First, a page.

Compressed Air Best Practices® Magazine interviewed Bob Groendyke, Vice President and General Manager, of Hertz Kompressoren USA. Hertz Kompressoren USA is headquartered in Charlotte, N.C. We’re a premium brand of the Dalgakiran Group Company, a leading international compressed air sales and service producer with a well-established worldwide network. Our parent company was founded in in Turkey more than 50 years ago and currently sells and services machines in 130 countries. Hertz Kompressoren has built a solid reputation by creating and manufacturing high-quality products offered at reasonable prices to satisfy our worldwide customer base.
Machines for filling milk or juice must often work around the clock. Given the critical importance of uptime, Elopak opted for Aventics food-compliant pneumatics when developing its E-PS120A - the first fully aseptic filling machine for gable top packaging. With an output of up to 12,000 cartons per hour, disruptions and downtime are not welcome with the aseptic filling machine.
Gaseous nitrogen is used in a variety of systems and processes in the food manufacturing and packaging industries. Often regarded as the industry standard for non-chemical preservation, nitrogen is an inexpensive, readily available option. Suited for a variety of uses, Nitrogen needs to be monitored for purity and potential contaminants. Depending on the type of use, the distribution channel, and the required purity levels, different testing plans should be implemented to ensure safety.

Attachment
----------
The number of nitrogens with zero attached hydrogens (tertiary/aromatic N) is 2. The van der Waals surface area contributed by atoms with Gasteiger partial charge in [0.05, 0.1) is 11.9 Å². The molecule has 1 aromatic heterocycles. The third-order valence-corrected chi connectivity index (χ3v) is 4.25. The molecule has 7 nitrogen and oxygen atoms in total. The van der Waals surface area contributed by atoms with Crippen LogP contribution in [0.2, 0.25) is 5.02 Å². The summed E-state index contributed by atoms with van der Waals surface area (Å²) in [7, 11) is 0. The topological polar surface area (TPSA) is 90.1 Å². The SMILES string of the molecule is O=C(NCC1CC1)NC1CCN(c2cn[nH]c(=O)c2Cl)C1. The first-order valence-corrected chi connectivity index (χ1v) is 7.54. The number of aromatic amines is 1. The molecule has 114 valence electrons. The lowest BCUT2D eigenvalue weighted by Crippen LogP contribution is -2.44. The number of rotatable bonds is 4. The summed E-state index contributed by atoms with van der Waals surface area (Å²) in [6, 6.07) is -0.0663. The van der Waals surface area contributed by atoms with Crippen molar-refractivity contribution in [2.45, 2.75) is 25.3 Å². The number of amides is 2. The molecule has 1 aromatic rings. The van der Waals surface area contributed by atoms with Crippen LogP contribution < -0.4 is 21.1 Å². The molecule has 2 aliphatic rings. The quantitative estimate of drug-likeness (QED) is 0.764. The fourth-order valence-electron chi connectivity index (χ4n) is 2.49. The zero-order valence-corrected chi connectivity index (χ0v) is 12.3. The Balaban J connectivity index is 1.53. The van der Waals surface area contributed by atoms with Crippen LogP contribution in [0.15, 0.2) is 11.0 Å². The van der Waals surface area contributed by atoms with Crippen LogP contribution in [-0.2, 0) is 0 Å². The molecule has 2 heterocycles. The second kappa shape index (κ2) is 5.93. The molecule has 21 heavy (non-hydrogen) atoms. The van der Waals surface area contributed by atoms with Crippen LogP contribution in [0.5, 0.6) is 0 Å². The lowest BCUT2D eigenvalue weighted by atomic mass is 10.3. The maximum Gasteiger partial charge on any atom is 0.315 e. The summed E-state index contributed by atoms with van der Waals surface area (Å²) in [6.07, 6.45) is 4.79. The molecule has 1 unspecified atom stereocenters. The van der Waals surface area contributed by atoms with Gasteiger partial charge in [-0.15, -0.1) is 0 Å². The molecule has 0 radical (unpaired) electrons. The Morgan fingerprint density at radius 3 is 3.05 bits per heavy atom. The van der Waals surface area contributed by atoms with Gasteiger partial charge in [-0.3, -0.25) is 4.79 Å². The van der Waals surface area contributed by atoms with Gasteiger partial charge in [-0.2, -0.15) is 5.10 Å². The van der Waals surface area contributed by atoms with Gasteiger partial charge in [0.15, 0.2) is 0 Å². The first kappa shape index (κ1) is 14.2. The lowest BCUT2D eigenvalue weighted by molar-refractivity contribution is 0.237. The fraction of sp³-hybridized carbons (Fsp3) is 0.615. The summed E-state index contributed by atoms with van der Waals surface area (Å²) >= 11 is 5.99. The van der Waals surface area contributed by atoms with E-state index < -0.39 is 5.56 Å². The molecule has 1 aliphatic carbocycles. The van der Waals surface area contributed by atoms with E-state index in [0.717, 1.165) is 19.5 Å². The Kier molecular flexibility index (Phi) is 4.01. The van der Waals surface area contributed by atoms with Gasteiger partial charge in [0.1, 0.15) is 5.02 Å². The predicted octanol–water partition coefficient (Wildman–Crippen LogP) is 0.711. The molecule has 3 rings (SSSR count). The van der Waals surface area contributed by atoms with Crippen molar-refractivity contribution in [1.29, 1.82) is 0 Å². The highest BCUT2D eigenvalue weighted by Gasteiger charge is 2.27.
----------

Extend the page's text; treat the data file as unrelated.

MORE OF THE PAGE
Whenever we start a compressed-air energy survey there are always two key topics plant personnel feel are paramount – leaks and reducing pressure. In this installment of our series on missed demand-side opportunities we’ll address the importance of compressed air system pressure.